Recipe: Hokkaido Milk Bread

Here I am. First recipe post after talking about healthy stuff and I am posting about bread. I just had to, Jalna has been posting about making bread so how could I forget my bread making adventures a few months ago? Remember when yeast was harder to find than clorox wipes? Well, somehow I found out Elvin’s Bakery was selling both bread flour and instant yeast, it was fate. I watched many videos of people making Hokkaido milk bread and I just had to try it myself. My first try? Complete failure, I had to throw it out. Then I got the hang of it…biggest difference? Measuring ingredients in grams and using a kitchen scale. I’ll post the recipe and then some step by step photographs…hang with me to the end…for the most satisfying bread pull (well satisfying for me).

Hokkaido Milk Bread

Makes one bread in a 5×9 inch loaf pan

Tang Zhong:
35 g (1/4 cup) Bread Flour
175 g (3/4 cup) Water

Prepare the Tang Zhong:
1. In a non-stick pan combine bread flour and water.
2. Cook, stirring constantly, over medium heat until the mixture thickens into a pudding-like consistency, or reach 65°C-150°F.
3. Transfer into a small bowl, cover with plastic wrap and cool down at room temperature.
4. You can use it when cool down or, better, refrigerate it overnight: use it at room temperature!

Milk Bread:
Bread Flour 340 g (2+2/3 cup)
Salt 3 g (1/2 teaspoon) 
Sugar 30 g (2 tablespoons)
Active Dry Yeast 5 g (1+1/4 teaspoon)
1 Medium Egg (about 40 g), room temperature 
Whole Milk, lukewarm, 140 g (1/2 cup+1 tablespoon) – microwaved for 1 minute
Tang Zhong (about 155 g)
Unsalted Butter, cubed and softened at room temperature, 40 g (3 tablespoons)
Extra bread flour for the working surface
1 Medium Egg and 1 T Whole Milk mix for brushing the top

Prepare the Milk Bread:
1. In a large bowl mix flour and salt.
2. Add sugar, dry yeast and combine.
3. Add the egg (beaten), lukewarm milk and start to combine with a spatula.
4. Add the Tang Zhong and combine with a spatula until reach a very sticky dough.
5. Add the butter (room temperature) and combine with a spatula.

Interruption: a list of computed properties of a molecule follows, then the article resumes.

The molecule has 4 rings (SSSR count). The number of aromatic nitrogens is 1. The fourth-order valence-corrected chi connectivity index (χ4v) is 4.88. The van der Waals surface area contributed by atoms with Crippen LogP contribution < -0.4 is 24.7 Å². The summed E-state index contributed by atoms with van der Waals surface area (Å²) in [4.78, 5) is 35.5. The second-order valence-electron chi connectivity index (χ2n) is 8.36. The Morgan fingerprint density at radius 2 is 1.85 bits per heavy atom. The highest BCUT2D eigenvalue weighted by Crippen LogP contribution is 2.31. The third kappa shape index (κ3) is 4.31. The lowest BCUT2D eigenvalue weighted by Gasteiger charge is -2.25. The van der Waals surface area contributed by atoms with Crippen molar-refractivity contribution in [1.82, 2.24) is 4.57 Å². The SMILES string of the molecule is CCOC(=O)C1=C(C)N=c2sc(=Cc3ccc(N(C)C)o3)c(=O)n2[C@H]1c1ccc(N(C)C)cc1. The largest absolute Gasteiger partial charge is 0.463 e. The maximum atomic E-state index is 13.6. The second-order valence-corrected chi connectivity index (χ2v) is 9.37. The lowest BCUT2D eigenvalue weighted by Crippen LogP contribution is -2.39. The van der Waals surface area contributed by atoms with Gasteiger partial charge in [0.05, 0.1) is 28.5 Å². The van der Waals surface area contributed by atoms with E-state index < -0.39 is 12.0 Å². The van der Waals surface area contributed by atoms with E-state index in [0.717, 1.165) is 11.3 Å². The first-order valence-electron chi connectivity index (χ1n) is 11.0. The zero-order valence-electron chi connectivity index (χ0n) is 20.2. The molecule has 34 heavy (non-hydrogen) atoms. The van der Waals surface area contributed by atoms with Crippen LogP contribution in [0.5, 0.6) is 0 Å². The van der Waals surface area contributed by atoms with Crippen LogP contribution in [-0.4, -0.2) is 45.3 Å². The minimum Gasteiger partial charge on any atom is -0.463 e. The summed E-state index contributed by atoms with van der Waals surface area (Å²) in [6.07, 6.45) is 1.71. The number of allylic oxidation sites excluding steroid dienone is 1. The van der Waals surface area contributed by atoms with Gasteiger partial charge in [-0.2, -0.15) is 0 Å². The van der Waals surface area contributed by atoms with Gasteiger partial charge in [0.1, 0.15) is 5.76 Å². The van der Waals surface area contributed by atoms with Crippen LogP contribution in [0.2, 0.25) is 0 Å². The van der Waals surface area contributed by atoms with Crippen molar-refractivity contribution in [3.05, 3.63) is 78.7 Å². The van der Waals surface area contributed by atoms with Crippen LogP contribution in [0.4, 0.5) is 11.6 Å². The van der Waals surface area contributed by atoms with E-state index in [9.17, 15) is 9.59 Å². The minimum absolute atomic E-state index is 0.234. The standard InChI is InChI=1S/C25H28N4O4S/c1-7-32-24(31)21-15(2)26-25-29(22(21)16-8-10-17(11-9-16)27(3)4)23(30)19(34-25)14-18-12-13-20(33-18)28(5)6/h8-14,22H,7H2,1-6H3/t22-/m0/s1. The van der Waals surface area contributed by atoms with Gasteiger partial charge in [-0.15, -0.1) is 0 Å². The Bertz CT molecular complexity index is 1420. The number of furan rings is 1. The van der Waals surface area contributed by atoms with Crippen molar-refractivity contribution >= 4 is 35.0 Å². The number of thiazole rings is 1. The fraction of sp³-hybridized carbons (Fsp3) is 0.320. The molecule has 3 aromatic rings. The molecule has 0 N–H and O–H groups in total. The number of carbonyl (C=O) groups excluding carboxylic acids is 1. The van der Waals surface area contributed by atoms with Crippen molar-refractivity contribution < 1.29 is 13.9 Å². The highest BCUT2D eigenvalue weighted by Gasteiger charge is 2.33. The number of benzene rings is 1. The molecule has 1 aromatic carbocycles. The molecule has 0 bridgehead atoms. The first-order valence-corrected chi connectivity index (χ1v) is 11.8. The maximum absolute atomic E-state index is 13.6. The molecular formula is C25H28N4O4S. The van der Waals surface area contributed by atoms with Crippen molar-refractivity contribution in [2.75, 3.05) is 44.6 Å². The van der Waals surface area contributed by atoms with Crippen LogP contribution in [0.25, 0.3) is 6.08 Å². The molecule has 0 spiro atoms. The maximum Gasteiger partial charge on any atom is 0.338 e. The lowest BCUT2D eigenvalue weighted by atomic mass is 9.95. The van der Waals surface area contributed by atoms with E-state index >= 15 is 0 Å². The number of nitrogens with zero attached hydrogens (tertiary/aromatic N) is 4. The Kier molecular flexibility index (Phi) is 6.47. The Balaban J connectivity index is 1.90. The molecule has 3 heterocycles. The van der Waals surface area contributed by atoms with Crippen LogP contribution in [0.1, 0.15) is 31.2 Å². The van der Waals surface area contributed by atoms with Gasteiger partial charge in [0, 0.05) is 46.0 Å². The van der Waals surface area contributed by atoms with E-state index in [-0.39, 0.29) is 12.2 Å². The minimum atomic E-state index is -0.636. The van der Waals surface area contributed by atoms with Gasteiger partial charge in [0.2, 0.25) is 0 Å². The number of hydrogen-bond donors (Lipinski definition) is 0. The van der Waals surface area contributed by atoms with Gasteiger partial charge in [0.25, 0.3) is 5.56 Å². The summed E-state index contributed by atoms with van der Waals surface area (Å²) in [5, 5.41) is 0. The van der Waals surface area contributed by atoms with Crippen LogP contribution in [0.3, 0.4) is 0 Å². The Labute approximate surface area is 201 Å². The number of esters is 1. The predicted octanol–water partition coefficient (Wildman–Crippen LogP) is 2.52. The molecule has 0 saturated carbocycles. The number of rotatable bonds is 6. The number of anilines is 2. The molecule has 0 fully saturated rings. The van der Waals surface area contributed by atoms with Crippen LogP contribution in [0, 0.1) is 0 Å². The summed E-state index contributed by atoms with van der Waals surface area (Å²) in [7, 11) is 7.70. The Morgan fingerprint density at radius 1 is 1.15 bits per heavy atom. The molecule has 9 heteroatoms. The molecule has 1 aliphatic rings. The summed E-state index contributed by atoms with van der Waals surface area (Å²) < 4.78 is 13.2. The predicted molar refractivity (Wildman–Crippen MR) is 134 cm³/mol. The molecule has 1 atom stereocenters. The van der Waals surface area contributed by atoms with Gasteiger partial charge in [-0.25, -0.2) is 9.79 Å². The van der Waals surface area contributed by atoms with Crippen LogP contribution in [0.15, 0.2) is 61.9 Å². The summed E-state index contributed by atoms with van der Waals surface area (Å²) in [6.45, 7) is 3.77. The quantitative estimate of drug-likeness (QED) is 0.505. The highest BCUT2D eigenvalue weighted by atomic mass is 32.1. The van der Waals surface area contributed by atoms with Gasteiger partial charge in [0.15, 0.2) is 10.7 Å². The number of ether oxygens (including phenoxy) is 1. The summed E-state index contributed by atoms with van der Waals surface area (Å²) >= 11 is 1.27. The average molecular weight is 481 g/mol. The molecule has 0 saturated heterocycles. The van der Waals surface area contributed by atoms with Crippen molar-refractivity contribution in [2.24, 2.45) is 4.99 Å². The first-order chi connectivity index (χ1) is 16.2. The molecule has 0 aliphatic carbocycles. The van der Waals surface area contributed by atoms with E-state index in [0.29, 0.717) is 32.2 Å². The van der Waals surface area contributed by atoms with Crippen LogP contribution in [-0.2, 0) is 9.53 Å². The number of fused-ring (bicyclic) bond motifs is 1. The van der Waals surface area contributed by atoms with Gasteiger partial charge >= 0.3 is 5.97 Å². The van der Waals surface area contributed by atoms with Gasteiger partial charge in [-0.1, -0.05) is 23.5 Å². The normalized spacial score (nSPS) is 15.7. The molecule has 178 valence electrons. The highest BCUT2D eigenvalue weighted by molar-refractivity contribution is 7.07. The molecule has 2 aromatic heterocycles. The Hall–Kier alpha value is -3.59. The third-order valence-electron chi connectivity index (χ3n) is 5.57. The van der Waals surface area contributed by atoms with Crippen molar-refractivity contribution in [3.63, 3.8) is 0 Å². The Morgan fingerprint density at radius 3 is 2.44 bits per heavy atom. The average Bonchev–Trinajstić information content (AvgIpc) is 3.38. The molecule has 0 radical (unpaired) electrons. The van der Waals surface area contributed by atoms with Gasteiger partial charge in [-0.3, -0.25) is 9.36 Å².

6. Sprinkle the work surface with at least 3 tbsp of flour and start to knead the dough with your hands; if you have a stand mixer you can use it, since the dough is pretty sticky.
7. Incorporate a little flour until knead the dough, but don’t add too much flour: the dough have to remain very soft and slightly sticky*

*NOTE: The consistency of your dough may vary depending of your flour. If your dough seems too wet, you can add up to 1-3 tbsp more flour until the dough comes together but consider that this is a pretty sticky dough. You can use your scraper instead of your hands to help you kneading.

8. Knead for about 15 minutes or until the dough will be smooth and elastic.
9. Form into a ball, place it in a greased bowl and cover with plastic wrap.
10. Let it rise in a warm place** for about 45 minutes or until triple in size: the dough will be ready when you poke it and it will maintain its shape.

** I preheated oven on 170°F (lowest my oven would go), turned it off after 5 minutes. Placed dough to rise in the warm oven, opened the oven door after 10 minutes because I was afraid it would be too hot in there. 

11. Transfer the dough over a silicone pastry mat or a floured surface and split it into 3 equal pieces.
12. Roll each piece into a ball and cover every ball with plastic wrap.
13. Use a rolling pin and roll one piece into a long oval shape.
14. Fold the right third of the oval over the middle, then fold the left third of the oval over the middle.
15. Turn the packet and roll it into a rectangular shape.
16. Roll the rectangular from the bottom to get a fat roll.
17. Cover the roll with plastic wrap and repeat with the other 2 pieces of dough.
18. Arrange the 3 rolls of dough into a greased 11,5×22,5 cm – 4,5×9 inch loaf pan. (I have a 5 x 9 and it worked fine)
19. Cover with plastic wrap and let it rise in a warm place for about 30 minutes, or until the dough reaches the rim of the loaf pan.
20. Brush the top with beaten egg + milk.
21. Bake in a preheated static oven at 350°F for 25 minutes.
22. Cool down for 15 minutes, then remove from the pan and cool down on a wire rack
23. You can store the bread into a paper bag and place the paper bag into a plastic bag for about 1 week.

Recipe from: How Tasty

Making that tang zhong…
I actually make this the day before and chill it in the fridge.
Butter diced into cubes and weighed exactly, ready to go!
Wet dough waiting to be kneaded
Arm workout done, now it is time to rise…
Thar she blows. (Sorry)
Measure the dough into three equal parts and start the rolling and folding…fold up!
Then down…
Flip!!
Roll into rectangle shape, fold up…
Fold down…
Pinch the seams!
Gotta do this three times and line them up in your bread tin! Ready for the last proof…
Kaboom! Proofed, ready for egg wash and the oven!
Look at that…like magic…bread!
WATCH MY BREAD PULL…!

10 comments

    • Jenny says:

      When I was typing up the recipe, I realized how hard and ridiculous it looks to make. I enjoyed doing it though! Would totally bake you a loaf, drop off service!

  1. Arlene says:

    Hi, Jenny! Thank you for the kind words from your previous post. What everyone else said is true; your bread looks like a bakery made it! But I’m sure it’s tons better because it was freshly made. So much hard work to make it, but well worth it for you. Enjoy your weekend!

    • Jenny says:

      Hey Arlene! Kind words, true words!

      Thanks so much! I was really quite proud of the bread and was shocked I could produce it myself…! Measuring out the ingredients in grams I think makes all the difference. Hope you’re doing well!

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